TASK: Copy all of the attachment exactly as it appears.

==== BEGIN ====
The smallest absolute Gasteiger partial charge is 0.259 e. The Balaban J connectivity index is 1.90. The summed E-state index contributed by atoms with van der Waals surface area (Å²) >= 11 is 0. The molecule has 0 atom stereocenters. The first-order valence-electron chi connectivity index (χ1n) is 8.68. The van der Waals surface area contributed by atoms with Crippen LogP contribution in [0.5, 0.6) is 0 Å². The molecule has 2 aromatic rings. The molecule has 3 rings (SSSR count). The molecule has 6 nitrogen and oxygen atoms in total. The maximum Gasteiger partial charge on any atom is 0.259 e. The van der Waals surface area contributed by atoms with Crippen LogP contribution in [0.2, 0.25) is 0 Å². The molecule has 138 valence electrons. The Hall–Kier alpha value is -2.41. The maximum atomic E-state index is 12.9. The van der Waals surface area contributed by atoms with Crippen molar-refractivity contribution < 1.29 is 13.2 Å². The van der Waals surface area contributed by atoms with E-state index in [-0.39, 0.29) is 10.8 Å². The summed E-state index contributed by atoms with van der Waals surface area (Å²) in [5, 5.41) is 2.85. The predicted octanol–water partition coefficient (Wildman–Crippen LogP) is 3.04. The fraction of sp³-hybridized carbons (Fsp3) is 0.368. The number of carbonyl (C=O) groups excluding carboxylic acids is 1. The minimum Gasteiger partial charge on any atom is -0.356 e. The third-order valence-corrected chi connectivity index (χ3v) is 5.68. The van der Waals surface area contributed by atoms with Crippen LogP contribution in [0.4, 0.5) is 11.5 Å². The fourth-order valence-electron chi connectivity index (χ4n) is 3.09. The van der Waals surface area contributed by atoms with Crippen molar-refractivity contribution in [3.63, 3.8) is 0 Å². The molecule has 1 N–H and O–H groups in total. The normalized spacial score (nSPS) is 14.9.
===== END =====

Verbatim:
The smallest absolute Gasteiger partial charge is 0.259 e. The Balaban J connectivity index is 1.90. The summed E-state index contributed by atoms with van der Waals surface area (Å²) >= 11 is 0. The molecule has 0 atom stereocenters. The first-order valence-electron chi connectivity index (χ1n) is 8.68. The van der Waals surface area contributed by atoms with Crippen LogP contribution in [0.5, 0.6) is 0 Å². The molecule has 2 aromatic rings. The molecule has 3 rings (SSSR count). The molecule has 6 nitrogen and oxygen atoms in total. The maximum Gasteiger partial charge on any atom is 0.259 e. The van der Waals surface area contributed by atoms with Crippen LogP contribution in [0.2, 0.25) is 0 Å². The molecule has 138 valence electrons. The Hall–Kier alpha value is -2.41. The maximum atomic E-state index is 12.9. The van der Waals surface area contributed by atoms with Crippen molar-refractivity contribution < 1.29 is 13.2 Å². The van der Waals surface area contributed by atoms with E-state index in [-0.39, 0.29) is 10.8 Å². The summed E-state index contributed by atoms with van der Waals surface area (Å²) in [5, 5.41) is 2.85. The predicted octanol–water partition coefficient (Wildman–Crippen LogP) is 3.04. The fraction of sp³-hybridized carbons (Fsp3) is 0.368. The number of carbonyl (C=O) groups excluding carboxylic acids is 1. The minimum Gasteiger partial charge on any atom is -0.356 e. The third-order valence-corrected chi connectivity index (χ3v) is 5.68. The van der Waals surface area contributed by atoms with Crippen LogP contribution in [0.4, 0.5) is 11.5 Å². The fourth-order valence-electron chi connectivity index (χ4n) is 3.09. The van der Waals surface area contributed by atoms with Crippen molar-refractivity contribution in [3.63, 3.8) is 0 Å². The molecule has 1 N–H and O–H groups in total. The normalized spacial score (nSPS) is 14.9.